Australia Following China’s Lead In Clean Energy

Australian Prime Minister Julia Gilard visted China last week and while there had high level talks with President Hu Jintao and Premier Wen Jiabao. What is emerging is the size of China’s commitment to clean energy and its goals of reducing the intensity of its carbon pollution.

China has pledged to reduce carbon pollution by 17 per cent per unit of gross domestic product (GDP), invest in low carbon industries, increase forest coverage, and for the first time, introduce a series of environmental taxes.

These measures have the power to transform industries worldwide, creating opportunities for nations and corporations that lead the charge or adapt early.

So far Australia has simply focused on supplying resources to its largest trading partner. But China is not developing in a simplistic way – it is evolving in a cleaner way. Australia will have no sensible option but to follow.

Chinese vice premier Li Keqiang expressed the hope that China-Australia energy and resources relationship should go beyond the buyer-seller one.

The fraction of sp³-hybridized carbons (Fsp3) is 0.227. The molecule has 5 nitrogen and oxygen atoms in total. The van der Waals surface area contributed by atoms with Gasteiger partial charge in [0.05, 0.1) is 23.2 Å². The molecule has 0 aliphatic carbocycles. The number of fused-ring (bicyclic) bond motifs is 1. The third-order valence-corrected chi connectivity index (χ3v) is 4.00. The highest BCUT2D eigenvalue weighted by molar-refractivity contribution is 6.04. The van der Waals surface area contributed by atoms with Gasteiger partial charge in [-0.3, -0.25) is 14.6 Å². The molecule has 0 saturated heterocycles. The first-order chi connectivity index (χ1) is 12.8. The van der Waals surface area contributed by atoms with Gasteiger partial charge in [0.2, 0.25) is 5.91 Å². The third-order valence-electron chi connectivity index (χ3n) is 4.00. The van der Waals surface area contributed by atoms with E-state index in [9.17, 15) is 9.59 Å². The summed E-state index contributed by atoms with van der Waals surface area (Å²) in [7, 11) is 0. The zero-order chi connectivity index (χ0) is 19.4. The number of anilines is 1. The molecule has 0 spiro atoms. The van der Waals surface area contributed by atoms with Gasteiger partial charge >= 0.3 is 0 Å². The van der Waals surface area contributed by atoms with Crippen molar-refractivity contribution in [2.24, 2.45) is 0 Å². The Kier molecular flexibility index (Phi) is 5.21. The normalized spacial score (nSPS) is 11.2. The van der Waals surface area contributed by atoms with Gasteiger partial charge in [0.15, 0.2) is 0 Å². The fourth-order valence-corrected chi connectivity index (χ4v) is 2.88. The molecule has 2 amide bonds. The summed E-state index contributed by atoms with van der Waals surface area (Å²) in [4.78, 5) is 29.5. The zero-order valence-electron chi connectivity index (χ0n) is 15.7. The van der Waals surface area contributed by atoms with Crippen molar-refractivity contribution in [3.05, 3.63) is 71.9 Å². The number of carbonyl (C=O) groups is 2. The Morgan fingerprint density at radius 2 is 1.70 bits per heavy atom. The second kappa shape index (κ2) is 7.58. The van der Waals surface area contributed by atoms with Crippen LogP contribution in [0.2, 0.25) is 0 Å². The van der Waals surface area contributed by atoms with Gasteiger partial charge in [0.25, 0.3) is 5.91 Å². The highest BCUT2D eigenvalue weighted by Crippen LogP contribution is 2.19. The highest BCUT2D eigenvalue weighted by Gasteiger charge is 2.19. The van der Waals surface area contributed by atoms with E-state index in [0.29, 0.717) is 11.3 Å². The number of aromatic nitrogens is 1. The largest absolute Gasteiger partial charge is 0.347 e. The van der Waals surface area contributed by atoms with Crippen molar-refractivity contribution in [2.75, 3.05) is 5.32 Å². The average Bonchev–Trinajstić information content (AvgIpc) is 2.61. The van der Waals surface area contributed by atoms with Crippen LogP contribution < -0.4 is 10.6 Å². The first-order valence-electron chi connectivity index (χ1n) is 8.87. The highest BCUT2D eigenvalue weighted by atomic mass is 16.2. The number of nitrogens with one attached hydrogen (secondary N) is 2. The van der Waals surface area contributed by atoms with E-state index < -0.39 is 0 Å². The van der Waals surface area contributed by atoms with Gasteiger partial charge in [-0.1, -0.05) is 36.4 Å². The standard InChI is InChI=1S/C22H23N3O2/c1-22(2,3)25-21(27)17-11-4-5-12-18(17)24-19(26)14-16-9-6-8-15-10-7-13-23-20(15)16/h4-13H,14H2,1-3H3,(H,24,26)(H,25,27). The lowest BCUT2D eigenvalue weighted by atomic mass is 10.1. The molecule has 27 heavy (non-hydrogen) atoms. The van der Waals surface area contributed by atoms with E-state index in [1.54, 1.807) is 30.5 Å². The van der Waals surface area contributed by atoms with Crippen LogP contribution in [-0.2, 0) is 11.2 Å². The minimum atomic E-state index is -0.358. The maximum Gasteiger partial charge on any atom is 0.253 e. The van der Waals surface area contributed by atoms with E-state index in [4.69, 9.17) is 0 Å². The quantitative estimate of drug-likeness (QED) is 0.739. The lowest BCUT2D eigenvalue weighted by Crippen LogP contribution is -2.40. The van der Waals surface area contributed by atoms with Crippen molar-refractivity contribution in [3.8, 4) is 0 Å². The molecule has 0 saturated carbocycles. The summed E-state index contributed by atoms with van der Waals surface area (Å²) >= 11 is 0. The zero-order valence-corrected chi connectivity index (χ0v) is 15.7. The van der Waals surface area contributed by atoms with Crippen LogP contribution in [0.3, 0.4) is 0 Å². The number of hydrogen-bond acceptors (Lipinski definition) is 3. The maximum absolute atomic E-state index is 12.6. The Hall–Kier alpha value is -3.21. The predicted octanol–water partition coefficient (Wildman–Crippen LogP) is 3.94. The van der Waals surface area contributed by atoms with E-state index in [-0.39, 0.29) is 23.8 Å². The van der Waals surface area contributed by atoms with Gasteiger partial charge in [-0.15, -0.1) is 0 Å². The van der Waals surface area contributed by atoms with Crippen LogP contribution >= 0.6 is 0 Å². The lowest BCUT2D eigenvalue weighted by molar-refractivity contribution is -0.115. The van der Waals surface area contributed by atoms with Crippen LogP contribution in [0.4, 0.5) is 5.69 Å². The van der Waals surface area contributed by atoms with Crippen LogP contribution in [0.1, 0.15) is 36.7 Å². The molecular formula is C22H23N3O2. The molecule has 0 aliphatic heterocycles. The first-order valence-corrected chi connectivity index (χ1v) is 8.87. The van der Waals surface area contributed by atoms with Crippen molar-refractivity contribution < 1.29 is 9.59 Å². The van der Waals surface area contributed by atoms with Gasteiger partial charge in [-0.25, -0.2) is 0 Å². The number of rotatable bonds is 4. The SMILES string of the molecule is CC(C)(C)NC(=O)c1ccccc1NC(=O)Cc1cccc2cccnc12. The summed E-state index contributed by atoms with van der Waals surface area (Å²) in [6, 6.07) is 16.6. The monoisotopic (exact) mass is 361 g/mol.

Mr Li said in a key-note speech at a China-Australia economic and trade forum that “The two countries should seek a long-term stable and strategic cooperation in energy and resources, rather than maintain a simple buyer-seller relationship.”

Certain sectors of Australia’s economy are unhappy with the plan to put a price on carbon pollution. They demand more and more compensation, even though they are responsible for the pollution in the first place.

The Chinese have a saying: “the crying baby gets more milk”. Some industry leaders in Australia have certainly taken the saying to heart. But they are in danger of missing the bigger picture. One way or another, Australia will be forced to deal with the new paradigm in energy production and consumption.

Mr Li urged the two countries to liberalize and facilitate trade and investment in a bid to create sound environments for the businesses. Mr Li called on Australia to facilitate Chinese companies’ investment in Australia. Both Mr Li and Ms Gillard appealed for the substantive progress in bilateral free trade agreement talks.